Tuesday, May 27, 2008

Dear Parent (Who Does Her Son's Homework For Him),

I'm sorry you did not like the grade that I put on your Junior's book report assignment. Yes, "homeschool" is one word in this context. And yes, I realize that I marked a LOT of places where commas belonged. Yes, I have been teaching commas this year; it's just that Junior is not interested in using commas. On the bright side, at least "his" sentences from the book report are complex enough to merit commas. This is remarkable, since normally he does not write so fluently. He must just enjoy writing more at home.

Thanks for all your "support" with Junior's homework this year,

Speaking of books, if you have a boy who likes to get dirty, eat gross things, do dangerous stunts, and is afraid of girls, I have a book recommendation for you. How Angel Peterson Got His Name is a read-aloud book I am ending the school year with. I highly recommend this book, written by Gary Paulson (a major student favorite) which offers tales of his childhood adventures, told in a very humorous light. The kids and I have laughed out loud reading this, and I mean more than once. Here is an excerpt, in which the author is talking about county fairs in days gone past and the sideshows that they used to have,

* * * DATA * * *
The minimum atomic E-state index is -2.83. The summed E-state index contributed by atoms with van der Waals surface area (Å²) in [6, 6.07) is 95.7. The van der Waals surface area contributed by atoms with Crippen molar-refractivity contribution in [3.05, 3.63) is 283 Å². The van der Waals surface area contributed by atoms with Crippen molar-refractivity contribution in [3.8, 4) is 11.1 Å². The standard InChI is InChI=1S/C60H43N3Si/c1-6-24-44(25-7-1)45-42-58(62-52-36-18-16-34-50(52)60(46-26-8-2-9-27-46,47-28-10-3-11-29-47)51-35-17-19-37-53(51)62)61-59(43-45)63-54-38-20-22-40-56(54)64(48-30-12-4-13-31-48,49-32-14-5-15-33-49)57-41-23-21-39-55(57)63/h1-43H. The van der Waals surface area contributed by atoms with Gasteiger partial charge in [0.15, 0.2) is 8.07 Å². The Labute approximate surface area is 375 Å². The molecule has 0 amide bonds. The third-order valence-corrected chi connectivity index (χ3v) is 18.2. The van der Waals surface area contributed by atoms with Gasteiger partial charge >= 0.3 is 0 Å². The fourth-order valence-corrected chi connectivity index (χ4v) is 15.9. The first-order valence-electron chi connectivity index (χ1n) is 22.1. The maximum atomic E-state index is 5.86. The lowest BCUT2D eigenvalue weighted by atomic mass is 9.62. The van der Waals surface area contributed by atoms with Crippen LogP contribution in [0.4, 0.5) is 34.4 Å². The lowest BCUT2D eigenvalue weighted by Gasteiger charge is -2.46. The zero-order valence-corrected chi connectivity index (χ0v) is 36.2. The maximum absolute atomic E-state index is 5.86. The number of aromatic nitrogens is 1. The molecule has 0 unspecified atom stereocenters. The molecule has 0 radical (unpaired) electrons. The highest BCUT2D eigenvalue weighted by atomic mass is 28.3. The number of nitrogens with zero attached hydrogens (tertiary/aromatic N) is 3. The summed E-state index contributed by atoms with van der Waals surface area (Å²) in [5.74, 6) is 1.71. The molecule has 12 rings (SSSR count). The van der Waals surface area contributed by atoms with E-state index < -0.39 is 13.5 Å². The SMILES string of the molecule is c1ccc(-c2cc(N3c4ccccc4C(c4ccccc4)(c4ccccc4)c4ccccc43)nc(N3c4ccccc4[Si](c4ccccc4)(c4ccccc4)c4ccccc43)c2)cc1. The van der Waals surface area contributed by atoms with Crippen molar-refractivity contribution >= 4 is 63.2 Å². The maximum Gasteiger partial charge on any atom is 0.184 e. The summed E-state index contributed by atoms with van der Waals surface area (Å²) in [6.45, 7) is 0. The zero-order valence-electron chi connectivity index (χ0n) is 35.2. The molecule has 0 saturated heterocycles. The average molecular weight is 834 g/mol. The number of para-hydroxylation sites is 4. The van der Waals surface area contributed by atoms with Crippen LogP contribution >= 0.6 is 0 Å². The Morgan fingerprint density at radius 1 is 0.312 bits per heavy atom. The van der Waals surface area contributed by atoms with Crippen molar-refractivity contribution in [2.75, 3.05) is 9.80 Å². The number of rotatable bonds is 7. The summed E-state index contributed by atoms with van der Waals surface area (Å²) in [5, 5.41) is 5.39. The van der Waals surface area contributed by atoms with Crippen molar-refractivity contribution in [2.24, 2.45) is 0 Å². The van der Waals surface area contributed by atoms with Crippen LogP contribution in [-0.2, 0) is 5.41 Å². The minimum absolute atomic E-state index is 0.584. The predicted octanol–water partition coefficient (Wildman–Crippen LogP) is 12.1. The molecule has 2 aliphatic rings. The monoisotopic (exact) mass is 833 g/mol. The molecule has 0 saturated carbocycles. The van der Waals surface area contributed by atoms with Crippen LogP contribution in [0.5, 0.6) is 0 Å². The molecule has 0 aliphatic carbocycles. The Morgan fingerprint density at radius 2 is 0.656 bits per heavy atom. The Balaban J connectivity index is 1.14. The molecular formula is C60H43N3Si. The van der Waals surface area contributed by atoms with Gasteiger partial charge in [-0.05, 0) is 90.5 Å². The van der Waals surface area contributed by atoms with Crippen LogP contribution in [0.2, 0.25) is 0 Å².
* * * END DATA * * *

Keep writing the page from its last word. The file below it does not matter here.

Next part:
"And there would be the 'Wild Man from Borneo!' show that had a half-naked man in a pit, wearing rags, who would pretend to be the missing link trapped in the jungles and bite the heads off live chickens."

Dan interjected here to say, "That sounds just like my bus driver."

I laughed out loud and asked, "I take it you don't like your bus driver?"

He replied, "No. It's Monica, and she's pretty mean."

The story goes on another tangent to talk about fairs in medieval times, at which time they did some bizarre things, such as "hanging a live cat from a post and killing it by beating it to death with your face." Need I say more about the suitability of this book for young boys?

And if you don't need a great book for a boy, but would like one for yourself, consider the one I just finished, Water for Elephants. It's a fiction story but has a lot of truth in it related to circuses. I must go on record saying that I do NOT like circuses (never have), but I loved this story about a Cornell-taught veterinarian who joins the circus, instead of taking his final exams. I loved the ending of this book, which ties up all the loose ends nicely.

Now, it's your turn. What would you recommend for my summer reading list?

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